There is also a clear delay – or ‘freeze’ – during attacks. Check out the part with the two Tauros. When one charges up Hyper Beam and then fires, it assumes the attack position and essentially freezes with movement. The same applies to the Tauros being attacked – when it is hit, it flinches and stays in its spot. Once the Hyper Beam attack finishes, only then do we see Tauros again, seemingly fine. You can also see it occur in this video with Gyarados attacking a Slowbro. It adds an element of unnaturalness to the whole affair. This is especially grating when considering this is Hyper Beam. A Base 150 Power move should not be followed by such a simple, boring animation!

Another example includes this reaction from Ice Beam. Machop in this video only resumes an animation after the Ice Beam has passed by completely. This is jarring – you would expect that as soon as you are attacked you’ll react instantly.

Sableye reacting to attacks in Battle Revolution.

Consider how other games have dealt with this. The titles worked on by Genius Sonority for the Nintendo Gamecube and Nintendo Wii (Pokémon ColosseumPokémon XD: Gale of Darkness, and Pokémon Battle Revolution) have unique animations for all Pokémon being hurt. None of these relied on freezing a Pokémon’s movements. Pokémon models from the first two Pokémon Stadium titles were carried over, although attack animations were redone. Observe how Pokémon take damage to Earthquake, as well as following attacks.

Sableye in particular has a striking reaction, recoiling and flailing in pain as it skids backward, before jerking its head forward, grinning, and creeping right back up to battle. It’s a popular example of cool reaction animations that give it personality. It personally stuck out at me when I saw it back in Pokémon Colosseum.

Notice, too, the lack of delay between an attack landing and the Pokémon reacting. As soon as, for example, Ice Beam hits, the Pokémon is falling backwards, rather than being frozen until the attack finishes. This delay has been improved in some cases in LGPE pre-release videos, compared to generation six titles. However, there is more to like about the Genius Sonority animations.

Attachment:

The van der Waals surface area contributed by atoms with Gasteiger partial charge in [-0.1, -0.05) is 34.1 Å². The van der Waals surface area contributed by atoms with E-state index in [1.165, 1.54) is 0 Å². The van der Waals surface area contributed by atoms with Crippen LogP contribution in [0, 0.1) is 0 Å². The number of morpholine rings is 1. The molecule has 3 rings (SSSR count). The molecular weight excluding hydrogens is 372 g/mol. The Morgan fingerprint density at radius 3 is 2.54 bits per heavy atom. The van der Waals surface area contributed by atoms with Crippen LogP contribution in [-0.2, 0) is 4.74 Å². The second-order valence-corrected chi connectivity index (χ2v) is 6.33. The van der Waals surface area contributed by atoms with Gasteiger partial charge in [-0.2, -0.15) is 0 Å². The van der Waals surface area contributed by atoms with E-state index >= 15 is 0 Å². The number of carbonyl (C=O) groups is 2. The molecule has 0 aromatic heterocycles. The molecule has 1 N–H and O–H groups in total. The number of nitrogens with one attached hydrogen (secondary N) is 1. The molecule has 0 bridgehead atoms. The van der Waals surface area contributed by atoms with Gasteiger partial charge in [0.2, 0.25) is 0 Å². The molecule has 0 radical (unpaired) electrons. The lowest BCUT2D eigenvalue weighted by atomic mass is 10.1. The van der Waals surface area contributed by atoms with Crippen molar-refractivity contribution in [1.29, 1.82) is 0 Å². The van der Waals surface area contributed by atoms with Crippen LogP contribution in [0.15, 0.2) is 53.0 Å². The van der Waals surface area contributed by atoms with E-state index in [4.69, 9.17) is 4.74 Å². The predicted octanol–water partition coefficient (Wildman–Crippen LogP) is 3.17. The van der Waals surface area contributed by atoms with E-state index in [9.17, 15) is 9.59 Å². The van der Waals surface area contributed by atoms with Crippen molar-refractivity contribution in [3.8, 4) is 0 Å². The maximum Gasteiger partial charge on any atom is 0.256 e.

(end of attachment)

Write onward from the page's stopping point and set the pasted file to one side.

This slideshow requires JavaScript.

Fainting animations

It also extends to fainting animations. For example, a compilation for generation three Pokémon in Pokémon Colosseum can be viewed here. In the newer games, they mostly just shrink down into a Poké Ball. There are two main benefits from the approach taken in the spin-off titles, besides just plain looking better. One – it makes the battle more immersive. It feels like your Pokémon are in an actual battle, and that makes the experience much more enjoyable. You can tell when a Pokémon is really hurt! The second is that it adds unique personality to each Pokémon. Kirlia will bow out as if performing a death scene from a ballet, further enhancing the dancer theme it has behind it. Togepi will try to run away but fall over in the attempt. Vileplume twitches and then deflates. We get none of this in the Game Freak titles.

This slideshow requires JavaScript.

In Game Freak’s defence, to create these animations for now over 800 unique Pokémon would be a hugely taxing process. Recall that Pokémon Stadium 1 and 2 had only 151 and 251 Pokémon at most. Pokémon Colosseum and XD fell below 400. Pokémon X and Y were the first main series handheld titles to use models, all built to high polygon count and with equal attention, and this would have been a huge step up from previous titles using 2D sprites for battles.

However, the sixth generation games came out six years ago, and yet we are still lacking anything new in this area. And furthermore, we know they have improved and added to animations. The running and walking animations for every Pokémon is an example of just that, as are the new encounter animations. We’ve also seen examples of great animations for 3D models used by Game Freak within Pokémon Refresh and Amie. But Pokémon properly reacting to an attack? We are certainly lacking here.

Shared attack animations

But there’s more to discuss. Let’s look at the battle animations themselves. The first half of the following video calls back to Pokémon Stadium, with two Pokémon executing Mega Kick. They have unique animations that match to the move, making it much more believable they are doing just that – throwing a massive kick at something’s face. Kabutops swings itself, while Snorlax lumbers up and forward. The video follows with Pikachu executing Double Kick. You can see how this attack changed – or rather, how little it has changed, from Pokémon X and Y.

This is, of course, a cherry-picked example, but the gulf is massive. Pikachu turns unnaturally to face the opponent, jumps a minuscule amount to indicate it kicked the opponent, then turns back to stare vacantly in front of it. Then, as if it forgot it was “Double” Kick, it repeats these lazy movements again. A cartoon foot image is placed on top of the Geodude to indicate Pikachu used its feet during this attack.

Look familar? The Double Kick animation seen during the E3 demonstration of the game is identical. Sure, Scorbunny jumping from foot to foot during battle looks fluid and smooth – outright good – but the attack itself is much less flattering. It even ‘hops’ up in the same way Pikachu does when performing the attack.